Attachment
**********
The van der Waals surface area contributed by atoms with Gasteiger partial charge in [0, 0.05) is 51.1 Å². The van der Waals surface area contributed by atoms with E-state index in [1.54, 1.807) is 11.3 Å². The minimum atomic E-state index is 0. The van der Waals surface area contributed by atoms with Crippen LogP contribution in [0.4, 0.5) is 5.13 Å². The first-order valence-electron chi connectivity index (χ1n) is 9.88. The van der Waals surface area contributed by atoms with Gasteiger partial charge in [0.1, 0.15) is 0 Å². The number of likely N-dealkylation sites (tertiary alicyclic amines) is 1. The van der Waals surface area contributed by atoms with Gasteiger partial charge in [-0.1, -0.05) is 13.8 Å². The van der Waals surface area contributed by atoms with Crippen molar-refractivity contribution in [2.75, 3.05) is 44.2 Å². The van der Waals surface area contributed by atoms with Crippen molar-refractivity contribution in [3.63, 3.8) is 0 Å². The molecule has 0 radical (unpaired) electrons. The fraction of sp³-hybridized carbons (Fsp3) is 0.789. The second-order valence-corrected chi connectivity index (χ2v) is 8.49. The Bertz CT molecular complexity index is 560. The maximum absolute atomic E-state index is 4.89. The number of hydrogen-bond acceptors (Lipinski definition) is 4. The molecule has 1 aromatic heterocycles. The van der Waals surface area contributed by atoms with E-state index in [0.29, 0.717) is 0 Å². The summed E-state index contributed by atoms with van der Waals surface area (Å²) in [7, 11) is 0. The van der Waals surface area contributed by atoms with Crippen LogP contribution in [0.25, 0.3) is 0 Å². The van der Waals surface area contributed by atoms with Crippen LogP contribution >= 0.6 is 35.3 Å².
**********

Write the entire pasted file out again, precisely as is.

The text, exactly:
The van der Waals surface area contributed by atoms with Gasteiger partial charge in [0, 0.05) is 51.1 Å². The van der Waals surface area contributed by atoms with E-state index in [1.54, 1.807) is 11.3 Å². The minimum atomic E-state index is 0. The van der Waals surface area contributed by atoms with Crippen LogP contribution in [0.4, 0.5) is 5.13 Å². The first-order valence-electron chi connectivity index (χ1n) is 9.88. The van der Waals surface area contributed by atoms with Gasteiger partial charge in [0.1, 0.15) is 0 Å². The number of likely N-dealkylation sites (tertiary alicyclic amines) is 1. The van der Waals surface area contributed by atoms with Gasteiger partial charge in [-0.1, -0.05) is 13.8 Å². The van der Waals surface area contributed by atoms with Crippen molar-refractivity contribution in [2.75, 3.05) is 44.2 Å². The van der Waals surface area contributed by atoms with Crippen molar-refractivity contribution in [3.63, 3.8) is 0 Å². The molecule has 0 radical (unpaired) electrons. The fraction of sp³-hybridized carbons (Fsp3) is 0.789. The second-order valence-corrected chi connectivity index (χ2v) is 8.49. The Bertz CT molecular complexity index is 560. The maximum absolute atomic E-state index is 4.89. The number of hydrogen-bond acceptors (Lipinski definition) is 4. The molecule has 1 aromatic heterocycles. The van der Waals surface area contributed by atoms with E-state index in [0.29, 0.717) is 0 Å². The summed E-state index contributed by atoms with van der Waals surface area (Å²) in [7, 11) is 0. The van der Waals surface area contributed by atoms with Crippen LogP contribution in [0.25, 0.3) is 0 Å². The van der Waals surface area contributed by atoms with Crippen LogP contribution >= 0.6 is 35.3 Å².